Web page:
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ON PHOTOGRAPHY

A Look At Other Side Of Sleepy Santa Barbara

October 20, 1985|SUZANNE MUCHNIC

SANTA BARBARA — If this is Santa Barbara, where are the landmark Spanish buildings and the magnificent fig trees? Where is all the tropical bliss that leads everyone in his right mind to equate the seaside city with heaven? Not in "Focus Santa Barbara," an exhibition of photographs by Walter Cotten, Larry Fink, Lee Friedlander, Mary Ellen Mark, Richard Misrach and Richard Ross, at the Santa Barbara Contemporary Arts Forum through Oct. 27.

"Think of this as an opportunity for six photographers to do their work here," Betty Klausner advises a visitor when asked how accurately the pictures depict the city. Klausner, director of the forum and organizer of the project, puts the emphasis on their work . "The object of 'Focus Santa Barbara' was not to capture the most obvious symbols," she remarked. "We didn't need these particular photographers to do that. We just wanted them to talk about Santa Barbara through their photographs."

The forum issued an open-ended invitation to the artists to work here. They were given room and board plus an honorarium of $1,000 to $1,500. Some of them quickly exhausted those funds and put their own resources into the project.

Misrach, for one, spent more than a year--off and on--producing atmospheric views of the coast. Using Ektacolor Plus film and a view camera, he created 20x24-inch prints of expansive beauty and misty desolation that lead to contemplation of the horizon. Sometimes the line between the sea and the sky provides a definite, if untouchable, axis for an otherwise ethereal picture. In other photos, the horizon is noticeable by its absence, fading from view but leaving its memory.

The show, though encompassing varied approaches to relatively "straight" photography, seems to divide itself according to the geographical base of the artists. The three Californians--Misrach, from the San Francisco Bay area; Cotten, who lived in Santa Barbara for 10 years before moving to Los Angeles; and Ross, a long-time resident of Santa Barbara--all photograph landscapes in color.

Cotten, like Misrach, is particularly sensitive to the natural light along the coastline, but he inserts evidence of cultural decadence (lone Greek columns) or human encroachment (a dead-white, concrete-block building) in seductively colored skyscapes. Some of these intrusions are latter-day versions of 19th-Century Romanticism's fixation on crumbling ruins; others seem to be the artist's way of poking fun at Post-Modernism.

Ross' wit is at work in seven 30x30-inch pictures continuing his familiar series on chairs in the landscape. The local boy comes closest to offering the lush, tropical view of Santa Barbara that's probably expected by the lay audience, but it's hardly an ordinary one. He invests empty benches with human presence and sets them out as aristocratic couples in verdant settings.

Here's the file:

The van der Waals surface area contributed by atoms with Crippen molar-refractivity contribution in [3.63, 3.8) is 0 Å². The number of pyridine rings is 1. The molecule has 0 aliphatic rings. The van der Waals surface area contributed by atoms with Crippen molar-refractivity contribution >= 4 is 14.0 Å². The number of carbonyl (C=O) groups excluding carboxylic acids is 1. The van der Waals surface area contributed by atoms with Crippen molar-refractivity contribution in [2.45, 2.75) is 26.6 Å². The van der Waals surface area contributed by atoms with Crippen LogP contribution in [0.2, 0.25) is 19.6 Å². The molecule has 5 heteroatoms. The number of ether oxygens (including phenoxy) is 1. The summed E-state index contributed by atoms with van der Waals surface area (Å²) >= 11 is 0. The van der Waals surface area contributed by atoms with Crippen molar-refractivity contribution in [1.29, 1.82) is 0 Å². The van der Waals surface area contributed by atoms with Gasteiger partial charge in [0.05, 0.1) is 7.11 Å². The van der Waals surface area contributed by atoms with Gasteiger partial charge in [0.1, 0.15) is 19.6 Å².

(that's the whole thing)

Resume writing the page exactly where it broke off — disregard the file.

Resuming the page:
The three Easterners work in black-and-white and focus sharply on people. Marks, a documentary photographer, visited here twice, once for the annual Solstice costume parade and again to shoot pictures at Casa Dorinda, a retirement community for the wealthy. At the parade, she snapped a wistful picture of two little girls dressed as flower princesses--sweet, but not sentimental because a big paper bird parodies their dreamy attitude. Marks' photos of affluent retirees are as devastating as the parade shots are hopeful. With all their resources, these old people can't prevent themselves from looking sadly comical.

As is his wont, Friedlander roamed all around town, photographing people at a horse auction and tumble-down scenes that wouldn't pass muster with the Chamber of Commerce. Fink was kinder to Santa Barbarans than he has been to people at New York cocktail parties, but his dark photos have ominous overtones. For him, Thanksgiving parties and Joe's Bar (a reputedly egalitarian watering hole) afford tense little human dramas in which every gaze and evidence of body language has vivid significance.

Klausner calls the project "a curious vanity indulgence" rather like having one's portrait painted by a famous artist. The same risk was involved, for the client relinquished control of the final project to artists with strong aesthetic personalities. The result is neither glorification nor degradation. It's art influenced by a place but ultimately determined by individual sensibilities.

The project was supported by Chevron USA, the National Endowment for the Arts and several other organizations. The forum is open Wed.-Sun., noon-5 p.m. Information: (805) 966-5373.

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